Localhost on https://<my-domain> on a Mac

What do you do if you need to serve local dev over a domain AND you need to serve it on https? A typical use case is interacting with a third party service that has cors locked down to specific white-listed domains. For example, let’s consider the case of a game that uses a lambda function to retrieve images from somewhere. Let’s also consider that the lambda function only allows requests from findme.tinkerantreats.com. In this case, the subdomain is ‘findme’ and the domain is ‘tinkerantreats.com’.

Impossible? Can’t be done? Well, lucky for you, it can! Here’s how:

Map localhost to your domain name

On the terminal, open your local machine’s hosts config file:

<command to open up your text editor> /etc/hosts

My personal preference is Sublime text, so I run subl /etc/hosts. With VS code, this would be code /etc/hosts.

That opens up the host config file that maps names to an IP address (like a mini-DNS). At the bottom of the file add a line that maps the IP address of localhost (127.0.0.1) to the domain you need to use.

/etc/hosts

In the game example, this is 127.0.0.1 findme.tinkerantreats.com. Save the file and enter your password in the pop up that shows. You’re required to enter your password because you’ve just changed a system file! Remember to comment that line out with a hash when you return to ‘normal’ mode!

Modify your run command:

The example app’s build on React and I use yarn as my package manager, with yarn start as the command to start it up. This will still work and serve on localhost:3000. To run the app on the domain, you need to modify the start command slightly (If you use npm, replace ‘yarn’ with ‘npm’ or ‘npm run’.):

sudo yarn start --open --public findme.tinkerantreats.com --port 80

The --public flag tells the React server that we’re listening on this host. This is the host we set up in the /etc/hosts file.The --port 80 tells it to serve on the port 80, which is the normal http port. The sudo (requiring one to enter your password on this command) allows one to use port 80 because any port below 1000 is a system port. The server can now redirect to findme.tinkernatreats.com for local dev.

If this were an Angular app, the command would be slightly different:

sudo ng serve --open --publicHost findme.tinkerantreats.com --port 80

Now we have our local server running on the domain we need but it’s still on http, we haven’t dealt with the ‘s’ bit yet. We need to add an SSL certificate and we’ll do that with one that is self-signed.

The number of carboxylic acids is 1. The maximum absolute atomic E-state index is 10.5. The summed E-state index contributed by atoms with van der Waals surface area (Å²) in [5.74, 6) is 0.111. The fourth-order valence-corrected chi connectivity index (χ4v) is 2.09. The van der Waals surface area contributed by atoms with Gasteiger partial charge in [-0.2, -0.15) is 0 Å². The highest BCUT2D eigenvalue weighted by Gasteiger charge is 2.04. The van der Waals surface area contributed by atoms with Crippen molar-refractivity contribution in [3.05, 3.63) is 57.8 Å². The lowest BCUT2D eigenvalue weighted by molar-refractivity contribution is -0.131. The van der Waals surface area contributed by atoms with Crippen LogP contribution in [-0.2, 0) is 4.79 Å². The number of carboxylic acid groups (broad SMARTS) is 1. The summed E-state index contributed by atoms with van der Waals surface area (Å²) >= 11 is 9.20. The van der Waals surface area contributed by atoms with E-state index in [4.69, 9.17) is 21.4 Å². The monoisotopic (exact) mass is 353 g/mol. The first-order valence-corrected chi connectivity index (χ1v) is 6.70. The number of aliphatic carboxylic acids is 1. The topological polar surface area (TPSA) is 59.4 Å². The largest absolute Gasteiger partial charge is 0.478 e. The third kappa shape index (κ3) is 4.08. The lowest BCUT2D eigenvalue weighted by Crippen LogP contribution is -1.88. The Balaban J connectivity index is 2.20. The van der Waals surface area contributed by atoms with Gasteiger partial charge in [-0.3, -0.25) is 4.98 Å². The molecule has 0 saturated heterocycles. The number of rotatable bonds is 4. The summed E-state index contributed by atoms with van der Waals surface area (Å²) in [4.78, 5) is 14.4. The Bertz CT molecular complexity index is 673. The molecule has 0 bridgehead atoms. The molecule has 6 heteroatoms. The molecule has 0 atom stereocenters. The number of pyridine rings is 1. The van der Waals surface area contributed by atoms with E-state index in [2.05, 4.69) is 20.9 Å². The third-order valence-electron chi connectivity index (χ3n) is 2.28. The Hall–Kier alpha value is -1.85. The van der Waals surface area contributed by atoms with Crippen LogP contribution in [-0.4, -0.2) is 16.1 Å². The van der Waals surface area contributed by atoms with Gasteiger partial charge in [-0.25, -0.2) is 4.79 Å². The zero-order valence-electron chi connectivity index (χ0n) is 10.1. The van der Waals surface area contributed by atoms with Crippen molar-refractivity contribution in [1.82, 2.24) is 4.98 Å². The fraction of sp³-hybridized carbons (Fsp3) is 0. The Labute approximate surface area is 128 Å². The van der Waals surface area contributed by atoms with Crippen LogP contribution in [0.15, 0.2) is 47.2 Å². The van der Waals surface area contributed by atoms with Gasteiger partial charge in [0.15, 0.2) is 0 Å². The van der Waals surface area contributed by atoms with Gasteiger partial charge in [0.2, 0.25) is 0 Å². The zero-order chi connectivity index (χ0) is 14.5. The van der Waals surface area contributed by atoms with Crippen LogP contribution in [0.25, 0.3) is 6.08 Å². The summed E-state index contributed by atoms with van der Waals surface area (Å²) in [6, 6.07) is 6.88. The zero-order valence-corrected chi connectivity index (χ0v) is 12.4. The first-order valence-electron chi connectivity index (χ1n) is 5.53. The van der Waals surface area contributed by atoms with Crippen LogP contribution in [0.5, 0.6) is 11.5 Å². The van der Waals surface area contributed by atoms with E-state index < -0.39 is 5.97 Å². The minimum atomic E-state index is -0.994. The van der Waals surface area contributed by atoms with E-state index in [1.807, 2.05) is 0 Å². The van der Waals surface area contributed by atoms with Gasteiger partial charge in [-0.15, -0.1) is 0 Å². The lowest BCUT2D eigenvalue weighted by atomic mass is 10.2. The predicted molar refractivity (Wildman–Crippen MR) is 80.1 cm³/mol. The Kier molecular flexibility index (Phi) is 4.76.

Generate a self-signed SSL certificate

Running the command below from the root of the project will generate an SSL certificate and save the cert and key as files within a ssl folder. Be sure to modify the subdomain and domain names to your own before running this yourself!

mkdir ssl
openssl req -x509 -out ssl/findme.tinkerantreats.crt -keyout ssl/findme.tinkerantreats.key -newkey rsa:2048 -nodes -sha256

You’ll be asked a bunch of questions:

The Common Name is where you put your subdomain.domain.

Once complete, if you open up your project you should see another folder called ssl within the project’s root containing a .crt and a .key file. Remember to add the ssl folder to .gitignore !!

Now all that’s left to do is to tell Chrome to trust the cert on a Mac and add the ssl crt and key to our start command. I’m not going to repeat the directions given by Toby Osbourn in this blog post, instead, here’s a visual summary instead:

Trust the SSL certificate

The last thing we need to do is add the ssl to our start command. This now becomes:

sudo yarn start --open --public findme.tinkerantreats.com --port 443 --https --key "ssl/findme.tinkerantreats.key" --cert "ssl/findme.tinkerantreats.crt"

Again, replace ‘yarn’ with ‘npm’ or ‘npm run’ if you need to.

That should now have the app running on https.

If this were an Angular environment, the command would be:

sudo ng serve --open --publicHost findme.tinkerantreats.com --port 443 --ssl 1 --ssl-key "ssl/findme.tinkerantreats.key" --ssl-cert "ssl/findme.tinkerantreats.crt"

And we’re done!

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Tina Heiligers

Full stack Javascript dev, gardener, dog & cat mom and occasional blogger.